I've been looking around for ages for something that could scratch the itch I've gotten from TW3. Nothing comes even close to matching it's level of attention to detail until I cracked open one of my old favourite games… Morrowind, the Elder Scrolls 3.
I'll preface by saying the game's graphics haven't aged well at all. It pains me to say but it sort of looks like crap, and I wouldn't be surprised if it was hard to get into if you haven't played it before. However, to date Morrowind is the only game I've played that seems to have a similar level of attention to detail as TW3.
It's the little things that make the world feel interconnected and believable, small details that give NPCs more personality than most games bother giving their main characters.
For example, in the first area you're dropped in you can choose to scale the nearby lighthouse. In doing so, you don't find much but a basket full of cheese and bread, and a cheesy romance novel that gives you a skill bonus as well as some insight into the lighthouse keeper's personality. That small detail gives you a greater sense of where you are and what sort of world you're in.
Or the abandoned ship that you can find far out in the wilderness that's just loaded with pillows. Search hard enough and you'll find an invoice for all the pillows with a random character's name on it, addressed to her home in the major city of Balmora. If you so choose to track her down based on the name of the invoice, she'll treat you to a reward.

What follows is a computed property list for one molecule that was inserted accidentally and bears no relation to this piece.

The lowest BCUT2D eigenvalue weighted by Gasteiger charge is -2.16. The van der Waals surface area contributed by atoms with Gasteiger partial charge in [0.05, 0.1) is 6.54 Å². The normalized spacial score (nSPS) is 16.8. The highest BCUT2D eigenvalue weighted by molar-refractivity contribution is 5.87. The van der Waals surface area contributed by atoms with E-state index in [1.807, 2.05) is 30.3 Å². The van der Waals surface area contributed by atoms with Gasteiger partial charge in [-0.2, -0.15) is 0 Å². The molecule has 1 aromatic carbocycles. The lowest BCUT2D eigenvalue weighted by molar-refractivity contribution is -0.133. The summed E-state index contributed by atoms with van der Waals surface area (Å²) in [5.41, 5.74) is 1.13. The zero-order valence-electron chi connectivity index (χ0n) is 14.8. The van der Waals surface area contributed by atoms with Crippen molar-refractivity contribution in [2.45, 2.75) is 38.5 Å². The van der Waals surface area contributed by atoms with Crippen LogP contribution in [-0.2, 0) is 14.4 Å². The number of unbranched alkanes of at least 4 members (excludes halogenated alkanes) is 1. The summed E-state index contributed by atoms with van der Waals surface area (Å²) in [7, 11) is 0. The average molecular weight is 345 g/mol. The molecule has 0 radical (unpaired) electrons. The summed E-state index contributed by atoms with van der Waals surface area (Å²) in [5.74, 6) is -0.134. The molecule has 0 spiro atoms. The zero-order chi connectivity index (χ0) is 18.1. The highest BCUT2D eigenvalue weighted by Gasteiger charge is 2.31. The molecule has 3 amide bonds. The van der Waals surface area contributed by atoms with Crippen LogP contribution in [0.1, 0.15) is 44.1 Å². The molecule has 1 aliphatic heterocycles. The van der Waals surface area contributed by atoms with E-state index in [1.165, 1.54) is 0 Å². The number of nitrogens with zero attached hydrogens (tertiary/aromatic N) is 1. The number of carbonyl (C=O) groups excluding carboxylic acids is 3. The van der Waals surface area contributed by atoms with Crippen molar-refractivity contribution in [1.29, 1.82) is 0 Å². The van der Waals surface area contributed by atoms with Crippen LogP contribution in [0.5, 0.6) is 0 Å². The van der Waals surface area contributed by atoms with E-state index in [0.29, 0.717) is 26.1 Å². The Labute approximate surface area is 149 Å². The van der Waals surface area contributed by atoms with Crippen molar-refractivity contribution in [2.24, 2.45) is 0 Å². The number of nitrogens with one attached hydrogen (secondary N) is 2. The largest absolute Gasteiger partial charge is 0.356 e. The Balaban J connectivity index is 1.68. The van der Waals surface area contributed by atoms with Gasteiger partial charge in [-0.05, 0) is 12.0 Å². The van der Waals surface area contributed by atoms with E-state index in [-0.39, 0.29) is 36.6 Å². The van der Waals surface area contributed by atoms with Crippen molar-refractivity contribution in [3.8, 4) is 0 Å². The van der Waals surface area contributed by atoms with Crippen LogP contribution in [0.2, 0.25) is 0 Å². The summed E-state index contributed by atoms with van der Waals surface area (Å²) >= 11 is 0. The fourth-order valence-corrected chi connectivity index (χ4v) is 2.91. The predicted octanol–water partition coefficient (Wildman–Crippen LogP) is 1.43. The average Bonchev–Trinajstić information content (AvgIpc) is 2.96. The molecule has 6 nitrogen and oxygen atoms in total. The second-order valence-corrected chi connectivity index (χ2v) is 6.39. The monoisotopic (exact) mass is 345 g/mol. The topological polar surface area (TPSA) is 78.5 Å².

Morrowind is also the only other game filled with books that are worth reading. Oblivion and Skyrim had some books but they weren't really that exciting and they really dumbed down the impressive worldbuilding found in Morrowind. Also the ability to manipulate game mechanics with spell creation, virtually without limits, gives you a sense of power that is lost in many other games.
Parts of me even prefer Morrowind's story over the Witcher's. Granted, the characters aren't nearly as exciting. But the sheer depth of story and the sense of progression as you grow from outcast into the latest reincarnation of the Nerevarine, slowly uncovering your history and purpose by unearthing clues through old dusty books and piecing together rumors and myths from condescending peasants until you wield mighty power over them and watch their disbelief slowly transform into awe and respect… truly awesome.
I'd also recommend Enderal. The story of Enderal is easily on par with the Witcher and many of the characters are just as compelling. Tealor Arentheal's voice acting is by far the best in gaming IMO (to the point where it's worth mentioning here. Who'd have ever thought that voice acting could even make that much of an impact?) There were far more moments in Enderal that just blew my head off and left me reeling, needing a few moments to recuperate before I could actually progress in the story, than there were in The Witcher. Whereas the witcher is just absolutely solid the whole way through, Enderal has more "holy fuck" moments altogether.